Saturday, May 29, 2010

Obituaries can help to round out the story...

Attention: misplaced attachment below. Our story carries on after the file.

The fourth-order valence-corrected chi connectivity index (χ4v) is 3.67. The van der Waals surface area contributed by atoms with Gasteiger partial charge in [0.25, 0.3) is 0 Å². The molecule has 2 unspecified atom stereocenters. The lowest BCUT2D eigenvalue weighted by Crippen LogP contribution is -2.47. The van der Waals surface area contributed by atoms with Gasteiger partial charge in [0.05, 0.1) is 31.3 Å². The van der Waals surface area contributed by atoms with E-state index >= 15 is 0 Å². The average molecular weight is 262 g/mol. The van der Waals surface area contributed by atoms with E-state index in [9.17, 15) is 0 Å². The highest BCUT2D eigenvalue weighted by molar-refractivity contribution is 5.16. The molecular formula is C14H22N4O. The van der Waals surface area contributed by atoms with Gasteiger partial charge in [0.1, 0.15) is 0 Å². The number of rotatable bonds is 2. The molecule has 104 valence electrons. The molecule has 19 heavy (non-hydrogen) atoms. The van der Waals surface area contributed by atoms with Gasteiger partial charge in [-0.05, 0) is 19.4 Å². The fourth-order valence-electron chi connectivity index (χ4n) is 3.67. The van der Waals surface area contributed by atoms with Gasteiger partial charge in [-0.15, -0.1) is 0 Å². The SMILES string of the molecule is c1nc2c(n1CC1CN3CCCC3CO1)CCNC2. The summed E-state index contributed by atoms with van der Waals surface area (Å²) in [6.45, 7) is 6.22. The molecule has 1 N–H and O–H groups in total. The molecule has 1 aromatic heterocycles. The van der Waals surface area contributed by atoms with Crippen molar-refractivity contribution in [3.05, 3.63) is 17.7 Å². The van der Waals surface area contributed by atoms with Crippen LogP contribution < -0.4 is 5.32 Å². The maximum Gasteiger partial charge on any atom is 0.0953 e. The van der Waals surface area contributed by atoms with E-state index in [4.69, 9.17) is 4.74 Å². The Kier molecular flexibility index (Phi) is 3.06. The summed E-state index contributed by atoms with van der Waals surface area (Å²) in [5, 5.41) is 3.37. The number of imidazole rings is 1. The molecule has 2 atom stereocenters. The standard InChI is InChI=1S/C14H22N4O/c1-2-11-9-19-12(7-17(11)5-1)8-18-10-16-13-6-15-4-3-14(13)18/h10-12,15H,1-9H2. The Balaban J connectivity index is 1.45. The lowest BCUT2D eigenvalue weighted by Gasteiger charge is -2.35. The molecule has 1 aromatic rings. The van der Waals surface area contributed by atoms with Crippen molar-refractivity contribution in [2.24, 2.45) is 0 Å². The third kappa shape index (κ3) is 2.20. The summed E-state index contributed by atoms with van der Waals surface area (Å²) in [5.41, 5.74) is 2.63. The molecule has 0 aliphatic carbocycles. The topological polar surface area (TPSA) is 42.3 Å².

Obituaries are one of the best -- and at times only -- resources for uncovering the identity of ancestors. According to David Rencher, chief genealogical officer for FamilySearch, "obituaries fill that unique niche of being able to tell you where people went, as well as tell you how people are related. Names and places make obituaries especially valuable. " The "survived by" listings are usually a reservoir of family names. They often identify key locations, such as the cemetery where the deceased is buried, areas where he or she lived and places children have relocated to." Obituaries can provide precious details about occupations, marriages, military service, religious affiliation, and family lore. "It may provide information that no living person could give you about the person's life", says Paul Smart, a certified genealogist and popular lecturer. However, they are written from memory and may be subject to error and bias. Therefore, they must be scrutinized and verified with other documents whenever possible. While the undertaking of putting old newspapers online is tremendous, it is well under way. GenealogyBank.com has 4,300 US newspapers in its database covering all 50 states and ranging from 1690 to the present. It is a commercial subscription site, but you can try it out for 30 days for a nominal fee. The National Digital Newspaper Program has made newspapers from 15 states and the District of Columbia between 1880 and 1922 available online. As more become available, "there will be a lot of mysteries solved through obituaries."

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